The musical proceedings opened with an informative pre-concert talk where Stephen Johnson engaged Emerson violinists Eugene Drucker and Philip Setzer in revealing conversations about their evolving attitude to the cycle and about Bartok's creative development in general. Drucker admitted a particularly strong attachment to East European folk music, whereas Bartok's own ethnic explorations were vividly traced in Barrie Gavin's absorbing BBC documentary "The Miraculous Circumstance". It was an appetising hors d'oeuvre, but no match for the astonishing main meal.
Bartok's quartets are the greatest since Beethoven's and the Emerson Quartet are surely the works' finest present-day interpreters - many times finer, in fact, than they were back in the late 1980s, when they made their award-winning recordings for Deutsche Grammophon. Nowadays, their approach is freer, more gutsy and less squeaky-clean. They tear into the First Quartet's finale with an animal vigour that transforms what commonly emerges as something of a damp squib, certainly in comparison with the later works. Their traversal of the Second Quartet is riveting, with a hushed account of the second movement's scurrying coda and a closing Lento that claims its rightful measure of mystery.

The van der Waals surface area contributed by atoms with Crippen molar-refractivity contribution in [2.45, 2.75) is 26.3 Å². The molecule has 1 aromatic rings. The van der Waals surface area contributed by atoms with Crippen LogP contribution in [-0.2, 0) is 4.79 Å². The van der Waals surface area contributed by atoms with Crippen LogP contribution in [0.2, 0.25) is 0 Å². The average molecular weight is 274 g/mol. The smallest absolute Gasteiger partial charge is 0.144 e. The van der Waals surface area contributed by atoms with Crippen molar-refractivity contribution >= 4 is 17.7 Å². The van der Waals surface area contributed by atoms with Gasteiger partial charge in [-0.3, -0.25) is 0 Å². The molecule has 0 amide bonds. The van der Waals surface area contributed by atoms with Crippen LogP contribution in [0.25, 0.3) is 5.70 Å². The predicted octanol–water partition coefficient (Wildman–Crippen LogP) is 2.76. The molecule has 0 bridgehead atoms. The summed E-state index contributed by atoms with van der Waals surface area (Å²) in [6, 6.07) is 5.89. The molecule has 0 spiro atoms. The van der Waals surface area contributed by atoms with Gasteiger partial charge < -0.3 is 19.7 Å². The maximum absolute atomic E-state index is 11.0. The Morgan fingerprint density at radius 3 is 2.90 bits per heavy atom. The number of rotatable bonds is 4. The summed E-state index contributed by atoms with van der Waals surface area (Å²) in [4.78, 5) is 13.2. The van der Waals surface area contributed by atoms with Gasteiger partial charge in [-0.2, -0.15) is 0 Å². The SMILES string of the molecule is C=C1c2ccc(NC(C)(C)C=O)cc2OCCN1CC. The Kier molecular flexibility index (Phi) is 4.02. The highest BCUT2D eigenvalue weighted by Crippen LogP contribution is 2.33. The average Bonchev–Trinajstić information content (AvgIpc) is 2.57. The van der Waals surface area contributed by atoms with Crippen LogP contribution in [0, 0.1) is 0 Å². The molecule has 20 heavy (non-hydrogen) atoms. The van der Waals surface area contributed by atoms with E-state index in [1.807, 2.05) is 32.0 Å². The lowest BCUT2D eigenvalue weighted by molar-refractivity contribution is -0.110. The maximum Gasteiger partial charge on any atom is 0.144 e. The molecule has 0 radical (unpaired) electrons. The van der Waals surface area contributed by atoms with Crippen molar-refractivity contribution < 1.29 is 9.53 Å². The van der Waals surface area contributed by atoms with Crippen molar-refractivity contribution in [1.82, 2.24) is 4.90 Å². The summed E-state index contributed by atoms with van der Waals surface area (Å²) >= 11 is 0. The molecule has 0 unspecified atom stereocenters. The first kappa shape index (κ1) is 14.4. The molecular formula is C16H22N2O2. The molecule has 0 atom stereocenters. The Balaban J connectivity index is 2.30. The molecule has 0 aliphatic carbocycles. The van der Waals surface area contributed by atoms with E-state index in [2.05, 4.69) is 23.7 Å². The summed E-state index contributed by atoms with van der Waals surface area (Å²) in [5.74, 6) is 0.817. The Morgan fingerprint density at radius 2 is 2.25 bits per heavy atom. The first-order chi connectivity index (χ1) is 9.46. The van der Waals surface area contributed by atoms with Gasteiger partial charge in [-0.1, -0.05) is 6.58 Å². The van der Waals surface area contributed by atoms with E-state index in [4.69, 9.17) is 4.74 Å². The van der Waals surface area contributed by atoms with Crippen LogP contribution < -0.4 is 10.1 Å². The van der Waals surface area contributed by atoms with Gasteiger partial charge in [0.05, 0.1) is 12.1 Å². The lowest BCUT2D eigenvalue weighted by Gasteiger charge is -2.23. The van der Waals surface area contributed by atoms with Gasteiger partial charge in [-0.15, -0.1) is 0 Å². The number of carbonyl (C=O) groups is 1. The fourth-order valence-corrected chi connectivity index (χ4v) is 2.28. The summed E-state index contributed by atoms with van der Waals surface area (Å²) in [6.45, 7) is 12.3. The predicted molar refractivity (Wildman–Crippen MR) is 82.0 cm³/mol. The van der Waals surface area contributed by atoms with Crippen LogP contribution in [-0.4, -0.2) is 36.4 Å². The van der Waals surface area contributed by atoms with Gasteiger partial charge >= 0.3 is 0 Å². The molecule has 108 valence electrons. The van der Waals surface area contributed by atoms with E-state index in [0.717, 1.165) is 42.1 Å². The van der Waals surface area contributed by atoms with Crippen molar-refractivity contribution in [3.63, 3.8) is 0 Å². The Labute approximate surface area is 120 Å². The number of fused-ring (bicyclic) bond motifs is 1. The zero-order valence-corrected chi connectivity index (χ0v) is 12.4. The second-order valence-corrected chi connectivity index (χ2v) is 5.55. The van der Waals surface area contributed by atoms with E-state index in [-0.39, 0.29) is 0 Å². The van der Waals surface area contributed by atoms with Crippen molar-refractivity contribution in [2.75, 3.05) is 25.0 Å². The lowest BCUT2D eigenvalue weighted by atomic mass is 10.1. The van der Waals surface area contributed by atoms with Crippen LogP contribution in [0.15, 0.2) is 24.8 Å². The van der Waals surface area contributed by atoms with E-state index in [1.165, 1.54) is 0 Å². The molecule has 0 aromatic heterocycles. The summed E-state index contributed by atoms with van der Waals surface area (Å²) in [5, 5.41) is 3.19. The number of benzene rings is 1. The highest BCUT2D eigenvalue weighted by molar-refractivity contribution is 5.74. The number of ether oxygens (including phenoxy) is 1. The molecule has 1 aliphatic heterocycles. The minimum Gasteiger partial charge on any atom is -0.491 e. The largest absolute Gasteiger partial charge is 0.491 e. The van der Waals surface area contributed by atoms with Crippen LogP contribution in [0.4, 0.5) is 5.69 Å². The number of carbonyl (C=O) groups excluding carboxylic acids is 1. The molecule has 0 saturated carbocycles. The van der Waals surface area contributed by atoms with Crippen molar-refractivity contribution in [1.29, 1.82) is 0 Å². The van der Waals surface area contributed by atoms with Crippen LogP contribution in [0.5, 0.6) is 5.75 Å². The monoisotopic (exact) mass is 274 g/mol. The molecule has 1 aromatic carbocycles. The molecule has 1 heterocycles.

Beyond the first interval, came the economically crafted Third Quartet, a musical minefield condensed into a mere quarter of an hour. Here the Emersons opted for springy rhythms and light textures, but their handling of the Fourth Quartet married savage attack (severed bow hairs whipped the music-stands) with heartfelt phrasing. There was humour, too, especially towards the end of the pizzicato fourth movement, where the players' sense of fun raised a quiet wave of giggles from the audience. Both here and in the similarly "arch-structured" Fifth Quartet, the Emersons suggested a rare parallel with Haydn, certainly in terms of humour, profundity and playful invention. The second movement's hymn-like chord progressions were positively serene, whereas the "alla bulgarese" Scherzo had the spontaneous ease of a jazz interlude. And lastly there was the Sixth Quartet, a sad, accepting, occasionally jocular essay (though this time the jokes were tinged with bitter irony) that left us with a spirit of hope - or at least with a meaningful question. Again, the Emersons framed Bartok's assertive rhythms within a warm-hearted context, and the work's closing movement was surpassingly beautiful.